Review: Nicki Minaj's 'Pink Friday: Roman Reloaded'
Multiple personalities slaughtered by the company she keeps
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It’s been said before, but it’s worth reiterating, especially in consideration of “Pink Friday: Roman Reloaded”: Nicki Minaj is a rapper, a better rapper than she is a singer. Let the rapper rap.
The Young Money/Cash Money artist does much of that in the first half of “Reloaded,” a confoundingly long album of 19 tracks. The latter half is devoted to Nicki Minaj, Pop Star, a calculated configuration with an evident desire to throw more than one’s fair share at the wall to see what sticks. The “Roman Reloaded” title flimsily attracts fans to its core conceit, the fleshing-out of Minaj’s trash-talking alter-ego Roman, a loose fetter that falls away with each overwrought play for top 40 airplay.
I’m not saying it’s lame to experiment, that any single artist should be confined to any one genre by the influence of any single source. Her former hit “Super Bass” is a good example of working her lane and still getting paid and, sadly, a track that serves more at a frustrating anomaly than a guide for great expectations on “Reloaded.”
From snappy, sluggy rap number “I Am Your Leader” featuring Rick Ross and Camron to the immaterial fame-bagging pop of “Marilyn Monroe,” Minaj’s output on this album teeters, due in part to the company she keeps. There’s the obvious cameos from Lil Wayne and Young Money cohort Drake, plus Rick Ross’ woof and Young Jeezy’s rasp. Beenie Man remains inexplicably employed with “Gun Shot,” which is like M.I.A. in more than one way. There’s also the many hitmakers added to the mix, like RedOne and Dr. Luke, who spends his other hours developing cookie cutter shapes for Katy Perry and Britney Spears. “Right By My Side” could easily be Minaj’s “No Air” in its formula, though it’s a good mix with nothing too abrasive beyond the contributions of human cancer Chris Brown.
Still, there’s plenty of room of Minaj’s voluminous personalities, postures and plays on speech. “Beez in the Trap” is the musical embodiment of the phrase “I see what you did there,” a fizz-bap minimalist number to amp up 2Chainz while bolstering Minaj’s ability to play with empty spaces. Her daring self-awareness is a lock in “Come on a Cone,” featuring the would-be diva singing the “hook” “Put my d*ck in your face,” flipping the script on the d*ck-centricity of hip-hop. She makes the slow transference between the rap and pop worlds on “Champion,” in its distressed beats and Drizzy’s “ahwws” but… if you’re gonna simulate Rihanna, why not just hire Rihanna?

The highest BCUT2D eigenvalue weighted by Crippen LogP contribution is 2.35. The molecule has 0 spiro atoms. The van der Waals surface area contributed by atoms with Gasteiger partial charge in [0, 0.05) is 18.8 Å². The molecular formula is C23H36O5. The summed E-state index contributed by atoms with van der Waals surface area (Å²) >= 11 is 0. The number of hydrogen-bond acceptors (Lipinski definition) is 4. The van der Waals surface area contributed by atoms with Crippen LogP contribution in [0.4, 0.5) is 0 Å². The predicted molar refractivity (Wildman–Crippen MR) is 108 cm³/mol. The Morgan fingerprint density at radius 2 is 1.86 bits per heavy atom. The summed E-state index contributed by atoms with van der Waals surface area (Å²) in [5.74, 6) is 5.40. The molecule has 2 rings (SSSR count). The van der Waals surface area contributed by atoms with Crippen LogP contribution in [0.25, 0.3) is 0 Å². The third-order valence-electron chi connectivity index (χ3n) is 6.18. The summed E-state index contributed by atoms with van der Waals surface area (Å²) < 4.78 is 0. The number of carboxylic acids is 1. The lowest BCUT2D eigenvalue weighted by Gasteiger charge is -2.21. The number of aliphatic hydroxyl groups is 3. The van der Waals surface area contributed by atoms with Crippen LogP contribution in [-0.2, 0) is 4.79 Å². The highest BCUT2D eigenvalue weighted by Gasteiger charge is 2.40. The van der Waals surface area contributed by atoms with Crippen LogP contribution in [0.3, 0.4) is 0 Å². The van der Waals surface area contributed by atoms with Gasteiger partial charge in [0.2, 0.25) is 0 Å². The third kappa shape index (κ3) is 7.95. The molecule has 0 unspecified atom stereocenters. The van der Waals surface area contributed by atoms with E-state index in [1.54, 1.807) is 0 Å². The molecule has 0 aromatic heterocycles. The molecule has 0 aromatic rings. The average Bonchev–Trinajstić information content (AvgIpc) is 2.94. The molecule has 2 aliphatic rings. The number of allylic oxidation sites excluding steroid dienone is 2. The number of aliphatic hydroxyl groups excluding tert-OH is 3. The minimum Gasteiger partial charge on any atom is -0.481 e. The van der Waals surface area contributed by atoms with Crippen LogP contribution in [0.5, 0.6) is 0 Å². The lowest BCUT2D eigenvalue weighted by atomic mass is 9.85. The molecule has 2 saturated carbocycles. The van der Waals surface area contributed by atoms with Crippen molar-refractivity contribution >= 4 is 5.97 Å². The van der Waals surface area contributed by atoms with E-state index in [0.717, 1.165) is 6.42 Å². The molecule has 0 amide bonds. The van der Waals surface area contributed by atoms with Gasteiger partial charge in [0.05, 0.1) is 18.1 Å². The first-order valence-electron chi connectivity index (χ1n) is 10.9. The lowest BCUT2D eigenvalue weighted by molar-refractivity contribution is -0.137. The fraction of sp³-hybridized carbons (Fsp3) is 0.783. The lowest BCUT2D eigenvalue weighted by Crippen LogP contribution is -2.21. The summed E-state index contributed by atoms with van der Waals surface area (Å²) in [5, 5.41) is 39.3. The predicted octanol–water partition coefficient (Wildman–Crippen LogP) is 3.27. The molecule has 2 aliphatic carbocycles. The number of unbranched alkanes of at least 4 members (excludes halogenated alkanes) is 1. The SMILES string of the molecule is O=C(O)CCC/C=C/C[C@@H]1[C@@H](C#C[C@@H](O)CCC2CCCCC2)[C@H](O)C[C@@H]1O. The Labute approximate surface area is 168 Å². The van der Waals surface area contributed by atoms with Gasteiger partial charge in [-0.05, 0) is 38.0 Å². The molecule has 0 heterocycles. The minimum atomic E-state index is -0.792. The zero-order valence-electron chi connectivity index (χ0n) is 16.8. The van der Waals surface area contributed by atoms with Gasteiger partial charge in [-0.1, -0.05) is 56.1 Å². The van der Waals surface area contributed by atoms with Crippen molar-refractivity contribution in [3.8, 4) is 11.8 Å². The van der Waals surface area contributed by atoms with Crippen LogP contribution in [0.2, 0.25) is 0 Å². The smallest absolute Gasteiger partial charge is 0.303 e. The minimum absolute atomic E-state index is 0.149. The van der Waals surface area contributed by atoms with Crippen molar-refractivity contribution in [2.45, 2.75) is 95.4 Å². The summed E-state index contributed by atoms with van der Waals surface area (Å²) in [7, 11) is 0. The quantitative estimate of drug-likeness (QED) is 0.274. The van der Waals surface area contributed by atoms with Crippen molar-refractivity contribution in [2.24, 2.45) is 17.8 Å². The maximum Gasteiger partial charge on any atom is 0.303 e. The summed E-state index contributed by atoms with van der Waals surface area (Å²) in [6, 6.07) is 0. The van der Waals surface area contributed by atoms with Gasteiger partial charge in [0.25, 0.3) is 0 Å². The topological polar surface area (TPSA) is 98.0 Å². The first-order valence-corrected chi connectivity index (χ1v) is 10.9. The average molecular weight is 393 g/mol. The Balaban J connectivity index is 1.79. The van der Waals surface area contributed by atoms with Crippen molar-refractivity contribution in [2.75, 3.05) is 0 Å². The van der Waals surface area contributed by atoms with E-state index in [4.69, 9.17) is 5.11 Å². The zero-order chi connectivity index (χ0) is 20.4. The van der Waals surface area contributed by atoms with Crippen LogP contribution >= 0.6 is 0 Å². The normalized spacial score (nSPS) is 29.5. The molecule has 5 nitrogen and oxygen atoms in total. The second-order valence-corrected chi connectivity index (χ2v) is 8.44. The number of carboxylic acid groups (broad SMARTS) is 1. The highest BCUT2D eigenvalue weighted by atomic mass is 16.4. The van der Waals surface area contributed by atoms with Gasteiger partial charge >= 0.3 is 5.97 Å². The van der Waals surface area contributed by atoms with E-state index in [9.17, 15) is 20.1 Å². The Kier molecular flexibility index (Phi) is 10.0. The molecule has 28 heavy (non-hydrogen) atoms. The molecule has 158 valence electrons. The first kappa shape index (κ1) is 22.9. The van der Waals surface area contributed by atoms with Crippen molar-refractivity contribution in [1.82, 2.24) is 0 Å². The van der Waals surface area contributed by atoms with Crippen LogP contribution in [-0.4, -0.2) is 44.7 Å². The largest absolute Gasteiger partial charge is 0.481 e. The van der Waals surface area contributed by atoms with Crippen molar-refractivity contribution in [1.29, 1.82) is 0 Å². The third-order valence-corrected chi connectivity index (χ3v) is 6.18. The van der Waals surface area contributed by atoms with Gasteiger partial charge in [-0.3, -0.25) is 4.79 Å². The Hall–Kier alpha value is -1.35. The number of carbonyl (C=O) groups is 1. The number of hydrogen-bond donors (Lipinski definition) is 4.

The corner is distracting turned with cotton-candy-and-Coca-Cola single “Starships.” It’s from this point on that ambition turns largely to gimmicks and pop tart artifice, gentle jabs, and auto-tuning is applied like auto-correct. Minaj can sing, but not as well as she can rap, and with all the emotional prominence of a bag of rocks. She half-heartedly Vogues on “Automatic” and trips all over the Euro-house garbage of “Pound the Alarm.” It’s almost spectacular how quickly I forgot “Beautiful Sinner.” If only her melodic track could seer with the anguish of “Fire Burns,” which stretches out her buoyant voice to startlingly earnest effect.
“Pink Friday: Roman Reloaded” is bookended by opener “Roman Holiday” and “Stupid Hoe,” and appropriately so. They’re a bombardment of gender-play with bad attitudes. The former is overly excited and ambitious, the latter a single-noted blow-off. Both sound like they were carved by a machete, both could use honing or abandoned all together. They’re indicative of the whole: just because she leans out in every direction in the studio doesn’t mean they’re all keepers.
On whom the blame falls doesn't really matter. She or her label want to make her out as a Jane-of-all-trades, as evidence by her first album and this. The inauthentic result is distracting, particularly when her strengths as rap's biggest female voice are dulled by male rappers' or (worse!) solo female pop trope. What she needs is an editor or all she’ll be left with is, as she suggests in the title track, “slick sh*t.”
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